Date of Award


Degree Type


Degree Name

Doctor of Philosophy



Major Professor

Jerry Olsen

Committee Members

Edward E. C. Clebsch, M. E. Springer, L. F. Seatz


Six "beech gap" forests in the Great Smoky Mountains between Tennessee and North Carolina were sampled for pattern of stem distribution and for stem size and survivorship of Fagus grandifolia. Several methods for approximating the adequacy of number of plots for stem count were compared in terms of relative efficiency. Stem count and basal area of all species were similar between north-facing and south-facing stands, and between more east-facing and west-facing sides of the same stand. Mean density of live beech ranged from 3705 to 7835 trees per hectare, and basal area ranged from 16.1 to 33.0 m2 per hectare. For living and dead stems of all species mean density ranged from 6200 to 8515 stems per hectare, but the basal area ranged from 39.6 to only 40.0 m2 per hectare. Ten randomly placed quadrats in each side of the stand provided measures of variance for stand data on sizes of live and dead stems and inferred survivorship. The distribution pattern of stems was also studied in mapped transects 5 by 100 meters in each stand.

The distribution of size classes of dead beach stems reveals a primary unstable size group (0.1 to 6.0 cm) and primary stable, secondary stable, and unstable size groups. The general features of the distribution curve are similar to those with constant mortality rates. The implications of the high mortality of small stems (0-6 cm diameters) and the high density and low density patches for release and competition are discussed. The mosaic pattern of beech distribution is thought to be the result of cyclic regeneration.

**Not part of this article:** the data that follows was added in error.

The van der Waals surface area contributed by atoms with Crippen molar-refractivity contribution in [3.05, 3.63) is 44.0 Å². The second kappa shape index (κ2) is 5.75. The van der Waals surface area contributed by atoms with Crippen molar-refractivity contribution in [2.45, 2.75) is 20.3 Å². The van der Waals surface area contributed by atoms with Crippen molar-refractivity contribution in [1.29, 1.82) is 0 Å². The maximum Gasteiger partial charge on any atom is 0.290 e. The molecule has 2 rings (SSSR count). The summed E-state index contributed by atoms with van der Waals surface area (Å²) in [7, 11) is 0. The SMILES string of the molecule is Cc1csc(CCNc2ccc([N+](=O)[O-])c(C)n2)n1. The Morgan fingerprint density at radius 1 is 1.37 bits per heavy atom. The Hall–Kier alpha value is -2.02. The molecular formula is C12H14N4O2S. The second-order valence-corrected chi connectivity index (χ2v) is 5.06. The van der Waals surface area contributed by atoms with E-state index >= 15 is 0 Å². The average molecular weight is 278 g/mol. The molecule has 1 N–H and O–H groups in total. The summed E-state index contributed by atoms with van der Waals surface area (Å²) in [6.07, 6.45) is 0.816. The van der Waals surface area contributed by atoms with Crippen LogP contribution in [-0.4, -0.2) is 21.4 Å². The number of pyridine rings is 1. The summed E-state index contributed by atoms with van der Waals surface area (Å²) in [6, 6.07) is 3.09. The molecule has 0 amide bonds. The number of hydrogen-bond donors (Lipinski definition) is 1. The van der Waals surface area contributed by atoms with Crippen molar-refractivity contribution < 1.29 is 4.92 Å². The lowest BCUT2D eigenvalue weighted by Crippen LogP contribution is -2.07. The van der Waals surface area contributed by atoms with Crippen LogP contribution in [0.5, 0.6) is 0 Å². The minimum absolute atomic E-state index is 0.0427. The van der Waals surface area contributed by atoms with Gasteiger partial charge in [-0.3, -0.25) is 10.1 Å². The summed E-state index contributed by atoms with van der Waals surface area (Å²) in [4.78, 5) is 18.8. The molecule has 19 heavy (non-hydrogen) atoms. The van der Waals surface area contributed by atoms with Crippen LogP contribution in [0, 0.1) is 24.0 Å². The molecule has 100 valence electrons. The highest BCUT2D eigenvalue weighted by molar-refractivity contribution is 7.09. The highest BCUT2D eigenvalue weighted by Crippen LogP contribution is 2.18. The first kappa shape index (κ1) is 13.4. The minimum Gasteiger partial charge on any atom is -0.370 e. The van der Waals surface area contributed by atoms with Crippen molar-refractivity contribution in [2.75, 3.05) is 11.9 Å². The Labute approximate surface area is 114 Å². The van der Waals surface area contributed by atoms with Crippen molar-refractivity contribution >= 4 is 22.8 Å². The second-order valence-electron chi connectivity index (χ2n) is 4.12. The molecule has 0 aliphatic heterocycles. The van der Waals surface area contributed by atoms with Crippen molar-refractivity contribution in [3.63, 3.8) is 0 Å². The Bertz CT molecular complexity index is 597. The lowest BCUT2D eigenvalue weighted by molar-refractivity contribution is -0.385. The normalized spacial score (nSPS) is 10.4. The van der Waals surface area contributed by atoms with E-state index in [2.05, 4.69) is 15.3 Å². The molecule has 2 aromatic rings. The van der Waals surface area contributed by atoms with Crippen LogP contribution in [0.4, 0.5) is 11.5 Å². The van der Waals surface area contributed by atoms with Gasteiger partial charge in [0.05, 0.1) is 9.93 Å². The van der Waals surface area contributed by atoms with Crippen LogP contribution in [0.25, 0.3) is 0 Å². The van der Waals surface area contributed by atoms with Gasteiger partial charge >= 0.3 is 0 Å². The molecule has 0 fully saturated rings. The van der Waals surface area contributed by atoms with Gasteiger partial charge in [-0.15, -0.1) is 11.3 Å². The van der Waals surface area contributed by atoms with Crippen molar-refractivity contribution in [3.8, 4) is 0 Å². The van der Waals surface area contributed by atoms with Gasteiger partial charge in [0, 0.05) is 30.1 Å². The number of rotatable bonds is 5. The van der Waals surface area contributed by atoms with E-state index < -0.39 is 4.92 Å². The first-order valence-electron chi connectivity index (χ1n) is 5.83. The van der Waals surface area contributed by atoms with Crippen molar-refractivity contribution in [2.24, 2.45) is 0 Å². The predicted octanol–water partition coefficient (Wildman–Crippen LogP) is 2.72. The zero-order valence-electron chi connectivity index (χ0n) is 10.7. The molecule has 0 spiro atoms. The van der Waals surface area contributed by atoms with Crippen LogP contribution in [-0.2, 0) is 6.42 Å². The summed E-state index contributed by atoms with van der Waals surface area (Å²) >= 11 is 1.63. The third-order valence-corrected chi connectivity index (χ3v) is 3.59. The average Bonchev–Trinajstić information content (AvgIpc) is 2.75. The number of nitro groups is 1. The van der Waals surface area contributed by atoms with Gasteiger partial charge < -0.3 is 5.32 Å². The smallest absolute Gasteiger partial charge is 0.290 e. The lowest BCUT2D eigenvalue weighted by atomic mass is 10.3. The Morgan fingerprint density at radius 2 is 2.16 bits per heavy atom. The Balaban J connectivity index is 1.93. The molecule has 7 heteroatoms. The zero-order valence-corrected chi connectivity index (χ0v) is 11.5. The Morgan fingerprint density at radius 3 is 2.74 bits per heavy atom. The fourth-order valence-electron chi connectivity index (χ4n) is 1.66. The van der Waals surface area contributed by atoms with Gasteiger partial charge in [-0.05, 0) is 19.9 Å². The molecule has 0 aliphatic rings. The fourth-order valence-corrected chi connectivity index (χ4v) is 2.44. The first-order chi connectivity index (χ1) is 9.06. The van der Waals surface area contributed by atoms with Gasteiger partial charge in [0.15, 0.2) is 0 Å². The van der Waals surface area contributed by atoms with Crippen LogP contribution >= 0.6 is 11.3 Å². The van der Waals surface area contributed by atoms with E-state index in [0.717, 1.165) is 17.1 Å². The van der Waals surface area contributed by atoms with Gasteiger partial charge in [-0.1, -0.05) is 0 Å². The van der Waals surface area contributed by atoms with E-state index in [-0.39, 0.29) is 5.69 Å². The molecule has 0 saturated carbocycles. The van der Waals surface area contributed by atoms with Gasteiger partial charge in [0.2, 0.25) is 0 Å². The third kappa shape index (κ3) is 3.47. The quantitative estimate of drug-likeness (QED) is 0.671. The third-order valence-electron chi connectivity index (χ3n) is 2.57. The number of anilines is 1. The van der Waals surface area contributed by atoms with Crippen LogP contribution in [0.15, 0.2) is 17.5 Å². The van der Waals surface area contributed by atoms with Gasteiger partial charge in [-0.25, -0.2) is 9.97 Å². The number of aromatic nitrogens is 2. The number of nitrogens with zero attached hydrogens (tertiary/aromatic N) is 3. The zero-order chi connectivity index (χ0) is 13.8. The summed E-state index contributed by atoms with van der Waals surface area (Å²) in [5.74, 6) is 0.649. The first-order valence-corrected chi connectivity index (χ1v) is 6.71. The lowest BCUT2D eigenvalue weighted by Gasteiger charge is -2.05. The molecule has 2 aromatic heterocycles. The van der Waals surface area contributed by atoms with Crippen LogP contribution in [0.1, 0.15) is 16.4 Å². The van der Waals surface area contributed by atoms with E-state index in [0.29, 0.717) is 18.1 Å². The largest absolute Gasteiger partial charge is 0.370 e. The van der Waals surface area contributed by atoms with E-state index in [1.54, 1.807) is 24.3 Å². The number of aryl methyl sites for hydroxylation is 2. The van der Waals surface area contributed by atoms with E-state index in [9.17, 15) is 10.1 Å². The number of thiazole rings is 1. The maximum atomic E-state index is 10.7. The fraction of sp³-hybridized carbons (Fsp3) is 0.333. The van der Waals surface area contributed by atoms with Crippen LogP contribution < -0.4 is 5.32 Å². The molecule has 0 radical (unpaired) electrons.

The proportion of dead beech is not different significantly between north- and south-facing slopes, but it is significantly different among stands and between aspects within the stand. No directional trend can be demonstrated for aspect differences. The proportion of non-beech species was significantly different between north- and south-facing slopes (21% vs. 11%), among sites, and between aspects within sites. These differences when added to characteristics of the survivorship curves and the distribution of spruce in the stands suggest that the south-facing stands are under environmental stress.

The distribution of stems was studied by analysis of variance and my Morisita's (1959) index of dispersion analysis. From the analysis of variance, several sizes of primary patches and mosaics were detected in all stands. The regular distribution pattern of individual stems and clumps of stems was revealed, as was some random distribution and several scales of aggregated pattern. North-facing sites had more randomly distributed stems among all trees and among all beech. No random distribution was found in the subareas nearest the ridge crests in the south-facing sites. Living beech was more randomly distributed than were all trees or all beech. Morisita's index reveals similar patterns, but it showed more regularity of pattern. Greig-Smith's (1964) method was more convenient for detecting and interpreting the mosaic pattern and for determining average size of clump and single clump area.

The complicated structure and dynamics of these stands are very strongly controlled by the root suckering of the sole dominant, beech. The dynamics of the stands are revealed by inferred survivorship and mosaic pattern in different size classes to be strongly controlled by changes in micro-environmental pattern and competition during growth of clumps. Maintenance of these deciduous island communities in the boreal conifer forests is possible largely because of rapid and cyclic regeneration in a complicated mosaic.

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